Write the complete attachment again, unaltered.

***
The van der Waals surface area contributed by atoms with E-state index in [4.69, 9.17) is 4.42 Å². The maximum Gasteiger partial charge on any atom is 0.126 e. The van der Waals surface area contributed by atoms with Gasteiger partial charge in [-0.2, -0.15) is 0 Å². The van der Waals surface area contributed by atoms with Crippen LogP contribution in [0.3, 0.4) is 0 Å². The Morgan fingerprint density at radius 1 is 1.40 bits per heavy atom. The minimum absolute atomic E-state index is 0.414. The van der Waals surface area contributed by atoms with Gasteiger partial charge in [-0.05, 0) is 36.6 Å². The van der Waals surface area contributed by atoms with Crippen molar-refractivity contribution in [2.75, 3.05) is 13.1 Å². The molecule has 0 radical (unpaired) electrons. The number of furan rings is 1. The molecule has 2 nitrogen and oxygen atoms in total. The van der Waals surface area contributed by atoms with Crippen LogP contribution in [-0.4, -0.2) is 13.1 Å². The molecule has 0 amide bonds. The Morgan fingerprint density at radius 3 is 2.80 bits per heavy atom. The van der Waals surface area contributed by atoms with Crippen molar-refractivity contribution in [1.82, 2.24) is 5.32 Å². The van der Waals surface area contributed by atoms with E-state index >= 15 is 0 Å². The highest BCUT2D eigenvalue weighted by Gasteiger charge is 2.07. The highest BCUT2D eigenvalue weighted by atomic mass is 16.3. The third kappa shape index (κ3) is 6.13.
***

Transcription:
The van der Waals surface area contributed by atoms with E-state index in [4.69, 9.17) is 4.42 Å². The maximum Gasteiger partial charge on any atom is 0.126 e. The van der Waals surface area contributed by atoms with Gasteiger partial charge in [-0.2, -0.15) is 0 Å². The van der Waals surface area contributed by atoms with Crippen LogP contribution in [0.3, 0.4) is 0 Å². The Morgan fingerprint density at radius 1 is 1.40 bits per heavy atom. The minimum absolute atomic E-state index is 0.414. The van der Waals surface area contributed by atoms with Gasteiger partial charge in [-0.05, 0) is 36.6 Å². The van der Waals surface area contributed by atoms with Crippen molar-refractivity contribution in [2.75, 3.05) is 13.1 Å². The molecule has 0 radical (unpaired) electrons. The number of furan rings is 1. The molecule has 2 nitrogen and oxygen atoms in total. The van der Waals surface area contributed by atoms with Crippen LogP contribution in [-0.4, -0.2) is 13.1 Å². The molecule has 0 amide bonds. The Morgan fingerprint density at radius 3 is 2.80 bits per heavy atom. The van der Waals surface area contributed by atoms with Crippen molar-refractivity contribution in [1.82, 2.24) is 5.32 Å². The van der Waals surface area contributed by atoms with E-state index >= 15 is 0 Å². The highest BCUT2D eigenvalue weighted by Gasteiger charge is 2.07. The highest BCUT2D eigenvalue weighted by atomic mass is 16.3. The third kappa shape index (κ3) is 6.13.